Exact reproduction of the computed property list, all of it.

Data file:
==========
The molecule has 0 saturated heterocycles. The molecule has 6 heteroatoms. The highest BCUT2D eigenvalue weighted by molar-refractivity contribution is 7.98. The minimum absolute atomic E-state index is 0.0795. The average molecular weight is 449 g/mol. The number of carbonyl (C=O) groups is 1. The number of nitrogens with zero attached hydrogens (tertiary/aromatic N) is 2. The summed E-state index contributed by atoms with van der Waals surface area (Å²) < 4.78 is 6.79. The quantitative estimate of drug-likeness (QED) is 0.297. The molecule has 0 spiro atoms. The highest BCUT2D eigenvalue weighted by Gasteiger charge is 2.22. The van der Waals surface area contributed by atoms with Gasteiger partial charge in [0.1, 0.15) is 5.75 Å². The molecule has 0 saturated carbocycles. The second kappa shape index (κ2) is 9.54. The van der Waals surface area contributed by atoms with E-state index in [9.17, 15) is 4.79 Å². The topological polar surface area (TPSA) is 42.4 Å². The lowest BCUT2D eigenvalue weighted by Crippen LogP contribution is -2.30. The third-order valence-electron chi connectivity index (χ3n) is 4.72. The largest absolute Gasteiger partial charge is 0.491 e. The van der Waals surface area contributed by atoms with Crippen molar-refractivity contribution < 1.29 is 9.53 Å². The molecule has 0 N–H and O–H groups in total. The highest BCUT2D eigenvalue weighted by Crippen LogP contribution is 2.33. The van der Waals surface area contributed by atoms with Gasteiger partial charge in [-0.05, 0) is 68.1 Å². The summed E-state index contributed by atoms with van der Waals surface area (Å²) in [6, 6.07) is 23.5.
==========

The molecule has 0 saturated heterocycles. The molecule has 6 heteroatoms. The highest BCUT2D eigenvalue weighted by molar-refractivity contribution is 7.98. The minimum absolute atomic E-state index is 0.0795. The average molecular weight is 449 g/mol. The number of carbonyl (C=O) groups is 1. The number of nitrogens with zero attached hydrogens (tertiary/aromatic N) is 2. The summed E-state index contributed by atoms with van der Waals surface area (Å²) < 4.78 is 6.79. The quantitative estimate of drug-likeness (QED) is 0.297. The molecule has 0 spiro atoms. The highest BCUT2D eigenvalue weighted by Gasteiger charge is 2.22. The van der Waals surface area contributed by atoms with Gasteiger partial charge in [0.1, 0.15) is 5.75 Å². The molecule has 0 saturated carbocycles. The second kappa shape index (κ2) is 9.54. The van der Waals surface area contributed by atoms with E-state index in [9.17, 15) is 4.79 Å². The topological polar surface area (TPSA) is 42.4 Å². The lowest BCUT2D eigenvalue weighted by Crippen LogP contribution is -2.30. The third-order valence-electron chi connectivity index (χ3n) is 4.72. The largest absolute Gasteiger partial charge is 0.491 e. The van der Waals surface area contributed by atoms with Crippen molar-refractivity contribution < 1.29 is 9.53 Å². The molecule has 0 N–H and O–H groups in total. The highest BCUT2D eigenvalue weighted by Crippen LogP contribution is 2.33. The van der Waals surface area contributed by atoms with Gasteiger partial charge in [-0.05, 0) is 68.1 Å². The summed E-state index contributed by atoms with van der Waals surface area (Å²) in [6, 6.07) is 23.5.